The victory for Virginia’s ex-governor at the U.S. Supreme Court Monday isn’t likely to be of much help to Illinois’ own imprisoned former chief executive, Rod Blagojevich.
Leonard Goodman, Blagojevich’s appellate attorney, said the Supreme Court handed down a “pretty narrow” ruling when it threw out the bribery conviction of former Virginia Gov. Bob McDonnell. It revolved around the definition of an “official act” — something he said Blagojevich’s legal team never contested.
But legal experts said the ruling could affect public corruption probes in the future.
Chief Justice John Roberts said McDonnell’s conduct in accepting more than $165,000 in gifts and loans from a wealthy businessman in exchange for promoting a dietary supplement may have been “distasteful” or even “tawdry,” but didn’t necessarily violate federal bribery laws. He agreed with McDonnell that instructions to his trial jury about what constitutes “official acts” was so broad that it could include virtually any action a public official might take while in office.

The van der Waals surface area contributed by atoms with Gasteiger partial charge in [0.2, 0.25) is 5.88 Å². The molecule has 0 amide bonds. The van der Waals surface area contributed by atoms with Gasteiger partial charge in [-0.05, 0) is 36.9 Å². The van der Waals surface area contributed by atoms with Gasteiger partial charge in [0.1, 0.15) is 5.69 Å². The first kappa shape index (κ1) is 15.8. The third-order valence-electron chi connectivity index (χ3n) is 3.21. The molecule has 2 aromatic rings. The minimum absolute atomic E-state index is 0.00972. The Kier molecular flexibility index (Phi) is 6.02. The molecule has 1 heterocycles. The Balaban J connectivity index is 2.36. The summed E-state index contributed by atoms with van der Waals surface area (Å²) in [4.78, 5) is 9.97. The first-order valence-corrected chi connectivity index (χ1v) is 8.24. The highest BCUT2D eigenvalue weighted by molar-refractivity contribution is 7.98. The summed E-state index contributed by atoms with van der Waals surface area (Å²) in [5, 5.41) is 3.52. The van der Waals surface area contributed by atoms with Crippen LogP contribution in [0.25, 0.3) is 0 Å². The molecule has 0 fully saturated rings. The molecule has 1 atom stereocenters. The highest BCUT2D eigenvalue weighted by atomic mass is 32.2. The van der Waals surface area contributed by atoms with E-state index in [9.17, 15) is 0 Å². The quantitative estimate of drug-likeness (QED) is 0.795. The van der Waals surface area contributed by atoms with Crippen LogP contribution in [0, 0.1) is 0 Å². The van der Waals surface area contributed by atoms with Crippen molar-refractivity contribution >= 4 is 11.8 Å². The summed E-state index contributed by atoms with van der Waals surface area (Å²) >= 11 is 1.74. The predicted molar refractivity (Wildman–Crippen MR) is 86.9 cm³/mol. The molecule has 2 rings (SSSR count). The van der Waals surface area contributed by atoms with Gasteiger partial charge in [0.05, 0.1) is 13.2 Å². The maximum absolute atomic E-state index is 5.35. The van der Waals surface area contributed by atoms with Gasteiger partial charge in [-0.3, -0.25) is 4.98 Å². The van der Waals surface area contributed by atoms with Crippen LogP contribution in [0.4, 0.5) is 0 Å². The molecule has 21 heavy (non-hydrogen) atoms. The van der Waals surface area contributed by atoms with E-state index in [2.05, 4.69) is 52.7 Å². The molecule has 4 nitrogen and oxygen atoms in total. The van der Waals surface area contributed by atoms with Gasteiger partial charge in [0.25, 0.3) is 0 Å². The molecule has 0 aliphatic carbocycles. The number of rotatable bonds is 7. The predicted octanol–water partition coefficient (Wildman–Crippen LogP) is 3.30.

Blagojevich, 59, was convicted of 18 counts over two trials, including that he attempted to trade his power to appoint someone to a U.S. Senate seat in exchange for personal benefits. He is serving a 14-year sentence in Colorado. However, a three-judge appellate panel tossed five convictions last year revolving around the attempted sale of the Senate seat. The Supreme Court declined to hear Blagojevich’s appeal earlier this year, and he is set to be resentenced Aug. 9.